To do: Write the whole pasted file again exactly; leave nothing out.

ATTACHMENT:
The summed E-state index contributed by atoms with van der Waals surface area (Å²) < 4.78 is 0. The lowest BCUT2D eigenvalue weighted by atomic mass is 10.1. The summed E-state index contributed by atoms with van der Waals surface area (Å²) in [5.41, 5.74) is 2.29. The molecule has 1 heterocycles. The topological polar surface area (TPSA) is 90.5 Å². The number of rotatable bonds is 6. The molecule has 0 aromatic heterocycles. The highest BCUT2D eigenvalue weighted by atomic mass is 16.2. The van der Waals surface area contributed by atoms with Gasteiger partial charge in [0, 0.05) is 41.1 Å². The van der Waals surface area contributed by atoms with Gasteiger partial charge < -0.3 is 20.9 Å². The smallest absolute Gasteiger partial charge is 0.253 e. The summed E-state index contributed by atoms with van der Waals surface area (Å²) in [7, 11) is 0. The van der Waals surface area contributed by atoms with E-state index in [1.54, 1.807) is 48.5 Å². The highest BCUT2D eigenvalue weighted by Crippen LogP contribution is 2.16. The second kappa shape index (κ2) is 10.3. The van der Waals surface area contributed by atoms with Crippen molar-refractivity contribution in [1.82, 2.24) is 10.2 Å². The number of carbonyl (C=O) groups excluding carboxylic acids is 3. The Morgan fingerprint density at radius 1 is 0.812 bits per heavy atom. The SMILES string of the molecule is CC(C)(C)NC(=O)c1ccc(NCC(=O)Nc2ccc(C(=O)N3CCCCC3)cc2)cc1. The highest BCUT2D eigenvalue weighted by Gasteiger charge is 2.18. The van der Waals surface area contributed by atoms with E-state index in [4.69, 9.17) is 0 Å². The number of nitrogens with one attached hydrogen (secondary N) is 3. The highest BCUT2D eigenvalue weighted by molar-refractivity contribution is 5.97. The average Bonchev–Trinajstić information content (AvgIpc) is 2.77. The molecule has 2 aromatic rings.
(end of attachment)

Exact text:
The summed E-state index contributed by atoms with van der Waals surface area (Å²) < 4.78 is 0. The lowest BCUT2D eigenvalue weighted by atomic mass is 10.1. The summed E-state index contributed by atoms with van der Waals surface area (Å²) in [5.41, 5.74) is 2.29. The molecule has 1 heterocycles. The topological polar surface area (TPSA) is 90.5 Å². The number of rotatable bonds is 6. The molecule has 0 aromatic heterocycles. The highest BCUT2D eigenvalue weighted by atomic mass is 16.2. The van der Waals surface area contributed by atoms with Gasteiger partial charge in [0, 0.05) is 41.1 Å². The van der Waals surface area contributed by atoms with Gasteiger partial charge < -0.3 is 20.9 Å². The smallest absolute Gasteiger partial charge is 0.253 e. The summed E-state index contributed by atoms with van der Waals surface area (Å²) in [7, 11) is 0. The van der Waals surface area contributed by atoms with E-state index in [1.54, 1.807) is 48.5 Å². The highest BCUT2D eigenvalue weighted by Crippen LogP contribution is 2.16. The second kappa shape index (κ2) is 10.3. The van der Waals surface area contributed by atoms with Crippen molar-refractivity contribution in [1.82, 2.24) is 10.2 Å². The number of carbonyl (C=O) groups excluding carboxylic acids is 3. The Morgan fingerprint density at radius 1 is 0.812 bits per heavy atom. The SMILES string of the molecule is CC(C)(C)NC(=O)c1ccc(NCC(=O)Nc2ccc(C(=O)N3CCCCC3)cc2)cc1. The highest BCUT2D eigenvalue weighted by Gasteiger charge is 2.18. The van der Waals surface area contributed by atoms with E-state index in [4.69, 9.17) is 0 Å². The number of nitrogens with one attached hydrogen (secondary N) is 3. The highest BCUT2D eigenvalue weighted by molar-refractivity contribution is 5.97. The average Bonchev–Trinajstić information content (AvgIpc) is 2.77. The molecule has 2 aromatic rings.